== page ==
Knife
PublisherHarvill Secker
Date Published11 July 2019
 
 
ISBN-101787300765
ISBN-13978-1787300767
Formathardcover
Pages544
Price£ 20.00

Knife

by Jo Nesbo

Detective Harry Hole's life is in chaos and when a deranged and vengeful enemy strikes at the very heart of it then Harry must face his darkest hour.


Review

This is the 12th outing for Harry Hole, now operating as a lone wolf having been suspended from his duties with Oslo's Crime Squad Unit – despite being the most successful detective ever. He's also been thrown out by his long-suffering wife Rakel and is back on the booze big time.

The story is set in the familiar territories of police HQ, Rakel's home in the snow-covered hills north of the city, Harry's downtown flat (hardly ever slept in) and his favourite watering holes. It features his (few) old faithful friends from childhood; stepson Oleg; forgiving colleagues and the usual recently released weird homicidal maniac with a personal grudge against our hero. A homicidal maniac who is also a rapist and whose claim to fame is his ability to impregnate his female victims in two and a half minutes flat (he times himself!)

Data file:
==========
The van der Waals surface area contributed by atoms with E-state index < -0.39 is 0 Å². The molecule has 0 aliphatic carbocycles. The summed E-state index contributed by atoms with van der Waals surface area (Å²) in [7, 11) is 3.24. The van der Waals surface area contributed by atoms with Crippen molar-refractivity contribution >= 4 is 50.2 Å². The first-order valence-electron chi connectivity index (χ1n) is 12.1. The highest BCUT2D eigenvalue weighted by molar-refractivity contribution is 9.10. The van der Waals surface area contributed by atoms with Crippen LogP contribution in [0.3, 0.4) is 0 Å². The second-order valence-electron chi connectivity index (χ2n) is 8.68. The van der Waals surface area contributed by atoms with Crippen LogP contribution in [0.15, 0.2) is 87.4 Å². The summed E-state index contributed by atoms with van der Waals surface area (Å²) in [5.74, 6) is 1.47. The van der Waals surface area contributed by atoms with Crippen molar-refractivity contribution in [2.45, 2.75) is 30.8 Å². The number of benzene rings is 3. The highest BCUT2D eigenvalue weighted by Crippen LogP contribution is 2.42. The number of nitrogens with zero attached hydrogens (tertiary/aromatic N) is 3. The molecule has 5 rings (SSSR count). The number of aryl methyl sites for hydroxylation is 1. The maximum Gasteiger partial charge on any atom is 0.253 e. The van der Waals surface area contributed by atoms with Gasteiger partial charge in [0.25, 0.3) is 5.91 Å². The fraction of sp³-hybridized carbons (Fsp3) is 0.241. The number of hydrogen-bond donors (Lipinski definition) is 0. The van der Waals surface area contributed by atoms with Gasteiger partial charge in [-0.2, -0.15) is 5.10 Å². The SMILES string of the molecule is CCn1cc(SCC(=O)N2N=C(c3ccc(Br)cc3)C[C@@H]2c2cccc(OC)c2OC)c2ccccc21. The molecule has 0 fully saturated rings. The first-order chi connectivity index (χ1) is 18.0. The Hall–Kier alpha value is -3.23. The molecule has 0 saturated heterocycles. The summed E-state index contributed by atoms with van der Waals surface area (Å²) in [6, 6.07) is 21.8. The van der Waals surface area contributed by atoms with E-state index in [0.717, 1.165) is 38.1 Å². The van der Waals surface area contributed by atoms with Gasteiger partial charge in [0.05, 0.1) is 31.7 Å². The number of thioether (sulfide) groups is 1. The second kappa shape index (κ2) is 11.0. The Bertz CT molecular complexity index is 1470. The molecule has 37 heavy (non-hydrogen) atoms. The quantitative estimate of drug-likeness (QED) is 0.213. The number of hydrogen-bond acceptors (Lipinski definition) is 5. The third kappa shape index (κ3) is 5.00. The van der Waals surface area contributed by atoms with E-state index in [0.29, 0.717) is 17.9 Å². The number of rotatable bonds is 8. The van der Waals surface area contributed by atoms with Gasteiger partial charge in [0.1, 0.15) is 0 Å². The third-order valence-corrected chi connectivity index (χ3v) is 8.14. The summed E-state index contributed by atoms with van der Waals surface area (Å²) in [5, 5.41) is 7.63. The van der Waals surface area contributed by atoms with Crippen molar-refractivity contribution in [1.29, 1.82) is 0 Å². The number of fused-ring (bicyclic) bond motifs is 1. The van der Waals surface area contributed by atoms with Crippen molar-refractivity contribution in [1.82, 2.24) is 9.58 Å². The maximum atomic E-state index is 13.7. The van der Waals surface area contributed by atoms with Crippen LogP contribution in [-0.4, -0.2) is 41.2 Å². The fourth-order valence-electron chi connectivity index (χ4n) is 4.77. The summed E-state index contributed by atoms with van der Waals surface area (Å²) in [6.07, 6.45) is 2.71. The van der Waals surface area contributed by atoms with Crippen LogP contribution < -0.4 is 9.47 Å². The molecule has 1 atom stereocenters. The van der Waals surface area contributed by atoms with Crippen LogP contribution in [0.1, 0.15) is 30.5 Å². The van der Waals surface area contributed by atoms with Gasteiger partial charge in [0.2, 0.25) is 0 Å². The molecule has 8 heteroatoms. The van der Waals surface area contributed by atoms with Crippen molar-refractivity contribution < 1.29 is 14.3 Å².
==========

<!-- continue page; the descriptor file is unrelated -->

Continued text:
And then, a very brutal murder close to home throws our already off-balance Harry into a seemingly irreversible nosedive where even those nearest to him question his motives.

At times in this long tale, I felt that Harry had exhausted all of his nine lives and that the man and his exploits had perhaps come to the end of the road. But Jo Nesbo introduces new and interesting characters with some mileage in them for future outings. There's Sung-Min Larsen, an ambitious one-time student of Harry's who works for rival law enforcement agency Kripos, and who looks as if he has his eye on Harry's job. And there’s Roar Bohr (great name), sharp-shooting ex-special forces in Afghanistan, with a rifle, post-traumatic stress disorder and a score to settle with the man who raped his little sister.

In the final 100 pages the many disparate threads of this story are so cleverly pulled together that I literally couldn't stop reading. There is a shocking denouement and a thrilling resolution where (nearly) all the loose ends are tied up. And in the final sentence Harry's fate is left hanging in the balance with a clever nod towards Luke Reinhart's classic The Dice Man. So bring on Harry Hole number 13, please …

Reviewed 22 February 2020 by Viv Beeby